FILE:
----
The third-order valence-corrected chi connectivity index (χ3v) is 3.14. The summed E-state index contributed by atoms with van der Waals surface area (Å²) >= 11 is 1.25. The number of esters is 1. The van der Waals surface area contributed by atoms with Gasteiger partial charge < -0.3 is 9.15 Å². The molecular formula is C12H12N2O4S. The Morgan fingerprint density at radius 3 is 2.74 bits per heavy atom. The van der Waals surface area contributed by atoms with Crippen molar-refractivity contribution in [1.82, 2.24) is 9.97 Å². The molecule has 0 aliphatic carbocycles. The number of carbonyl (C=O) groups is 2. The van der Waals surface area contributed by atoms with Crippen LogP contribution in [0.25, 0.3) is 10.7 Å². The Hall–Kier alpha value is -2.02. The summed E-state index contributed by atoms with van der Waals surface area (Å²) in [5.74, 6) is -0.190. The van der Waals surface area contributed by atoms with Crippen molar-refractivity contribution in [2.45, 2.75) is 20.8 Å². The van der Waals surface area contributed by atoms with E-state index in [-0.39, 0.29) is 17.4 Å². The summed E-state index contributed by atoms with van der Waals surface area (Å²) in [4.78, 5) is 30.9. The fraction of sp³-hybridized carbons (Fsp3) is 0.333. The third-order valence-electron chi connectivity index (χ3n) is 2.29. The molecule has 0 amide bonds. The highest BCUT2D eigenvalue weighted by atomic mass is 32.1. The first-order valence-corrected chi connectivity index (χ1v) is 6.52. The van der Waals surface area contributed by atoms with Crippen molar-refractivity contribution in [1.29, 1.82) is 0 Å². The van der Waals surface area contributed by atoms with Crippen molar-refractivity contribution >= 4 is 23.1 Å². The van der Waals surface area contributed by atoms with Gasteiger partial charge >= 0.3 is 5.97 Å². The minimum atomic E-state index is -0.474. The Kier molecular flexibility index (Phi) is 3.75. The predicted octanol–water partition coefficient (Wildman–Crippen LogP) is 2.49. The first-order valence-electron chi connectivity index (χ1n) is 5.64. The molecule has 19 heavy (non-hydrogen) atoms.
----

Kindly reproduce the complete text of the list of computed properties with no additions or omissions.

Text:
The third-order valence-corrected chi connectivity index (χ3v) is 3.14. The summed E-state index contributed by atoms with van der Waals surface area (Å²) >= 11 is 1.25. The number of esters is 1. The van der Waals surface area contributed by atoms with Gasteiger partial charge < -0.3 is 9.15 Å². The molecular formula is C12H12N2O4S. The Morgan fingerprint density at radius 3 is 2.74 bits per heavy atom. The van der Waals surface area contributed by atoms with Crippen molar-refractivity contribution in [1.82, 2.24) is 9.97 Å². The molecule has 0 aliphatic carbocycles. The number of carbonyl (C=O) groups is 2. The van der Waals surface area contributed by atoms with Crippen LogP contribution in [0.25, 0.3) is 10.7 Å². The Hall–Kier alpha value is -2.02. The summed E-state index contributed by atoms with van der Waals surface area (Å²) in [5.74, 6) is -0.190. The van der Waals surface area contributed by atoms with Crippen molar-refractivity contribution in [2.45, 2.75) is 20.8 Å². The van der Waals surface area contributed by atoms with E-state index in [-0.39, 0.29) is 17.4 Å². The summed E-state index contributed by atoms with van der Waals surface area (Å²) in [4.78, 5) is 30.9. The fraction of sp³-hybridized carbons (Fsp3) is 0.333. The third-order valence-electron chi connectivity index (χ3n) is 2.29. The molecule has 0 amide bonds. The highest BCUT2D eigenvalue weighted by atomic mass is 32.1. The first-order valence-corrected chi connectivity index (χ1v) is 6.52. The van der Waals surface area contributed by atoms with Crippen molar-refractivity contribution in [1.29, 1.82) is 0 Å². The van der Waals surface area contributed by atoms with Crippen molar-refractivity contribution >= 4 is 23.1 Å². The van der Waals surface area contributed by atoms with Gasteiger partial charge >= 0.3 is 5.97 Å². The minimum atomic E-state index is -0.474. The Kier molecular flexibility index (Phi) is 3.75. The predicted octanol–water partition coefficient (Wildman–Crippen LogP) is 2.49. The first-order valence-electron chi connectivity index (χ1n) is 5.64. The molecule has 19 heavy (non-hydrogen) atoms.